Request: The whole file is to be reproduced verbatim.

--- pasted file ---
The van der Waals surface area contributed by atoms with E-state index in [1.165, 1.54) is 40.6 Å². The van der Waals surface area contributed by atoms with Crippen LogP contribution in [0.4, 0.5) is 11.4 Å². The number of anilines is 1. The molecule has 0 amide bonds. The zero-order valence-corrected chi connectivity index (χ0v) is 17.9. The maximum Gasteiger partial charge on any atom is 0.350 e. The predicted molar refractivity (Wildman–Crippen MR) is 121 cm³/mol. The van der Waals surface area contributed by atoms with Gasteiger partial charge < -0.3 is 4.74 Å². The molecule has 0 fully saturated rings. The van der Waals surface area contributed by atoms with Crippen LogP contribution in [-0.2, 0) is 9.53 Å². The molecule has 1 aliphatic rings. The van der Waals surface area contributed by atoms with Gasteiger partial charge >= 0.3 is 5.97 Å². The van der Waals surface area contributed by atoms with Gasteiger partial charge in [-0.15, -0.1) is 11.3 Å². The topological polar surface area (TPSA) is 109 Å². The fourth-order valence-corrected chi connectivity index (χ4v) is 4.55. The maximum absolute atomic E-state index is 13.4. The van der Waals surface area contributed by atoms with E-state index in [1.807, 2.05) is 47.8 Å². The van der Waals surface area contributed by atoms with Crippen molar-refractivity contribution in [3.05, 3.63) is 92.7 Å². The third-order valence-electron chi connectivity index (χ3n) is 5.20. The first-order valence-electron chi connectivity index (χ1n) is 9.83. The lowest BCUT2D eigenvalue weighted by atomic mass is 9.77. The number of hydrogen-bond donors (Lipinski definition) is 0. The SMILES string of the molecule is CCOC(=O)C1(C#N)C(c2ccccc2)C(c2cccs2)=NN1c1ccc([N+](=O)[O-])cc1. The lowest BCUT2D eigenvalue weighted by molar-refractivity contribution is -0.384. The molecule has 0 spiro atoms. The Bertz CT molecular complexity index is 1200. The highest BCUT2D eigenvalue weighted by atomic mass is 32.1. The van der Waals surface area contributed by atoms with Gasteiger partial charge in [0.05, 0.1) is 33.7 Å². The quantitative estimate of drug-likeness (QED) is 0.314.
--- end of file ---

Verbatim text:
The van der Waals surface area contributed by atoms with E-state index in [1.165, 1.54) is 40.6 Å². The van der Waals surface area contributed by atoms with Crippen LogP contribution in [0.4, 0.5) is 11.4 Å². The number of anilines is 1. The molecule has 0 amide bonds. The zero-order valence-corrected chi connectivity index (χ0v) is 17.9. The maximum Gasteiger partial charge on any atom is 0.350 e. The predicted molar refractivity (Wildman–Crippen MR) is 121 cm³/mol. The van der Waals surface area contributed by atoms with Gasteiger partial charge < -0.3 is 4.74 Å². The molecule has 0 fully saturated rings. The van der Waals surface area contributed by atoms with Crippen LogP contribution in [-0.2, 0) is 9.53 Å². The molecule has 1 aliphatic rings. The van der Waals surface area contributed by atoms with Gasteiger partial charge >= 0.3 is 5.97 Å². The van der Waals surface area contributed by atoms with Gasteiger partial charge in [-0.15, -0.1) is 11.3 Å². The topological polar surface area (TPSA) is 109 Å². The fourth-order valence-corrected chi connectivity index (χ4v) is 4.55. The maximum absolute atomic E-state index is 13.4. The van der Waals surface area contributed by atoms with E-state index in [1.807, 2.05) is 47.8 Å². The van der Waals surface area contributed by atoms with Crippen molar-refractivity contribution in [3.05, 3.63) is 92.7 Å². The third-order valence-electron chi connectivity index (χ3n) is 5.20. The first-order valence-electron chi connectivity index (χ1n) is 9.83. The lowest BCUT2D eigenvalue weighted by atomic mass is 9.77. The number of hydrogen-bond donors (Lipinski definition) is 0. The SMILES string of the molecule is CCOC(=O)C1(C#N)C(c2ccccc2)C(c2cccs2)=NN1c1ccc([N+](=O)[O-])cc1. The lowest BCUT2D eigenvalue weighted by molar-refractivity contribution is -0.384. The molecule has 0 spiro atoms. The Bertz CT molecular complexity index is 1200. The highest BCUT2D eigenvalue weighted by atomic mass is 32.1. The van der Waals surface area contributed by atoms with Gasteiger partial charge in [0.05, 0.1) is 33.7 Å². The quantitative estimate of drug-likeness (QED) is 0.314.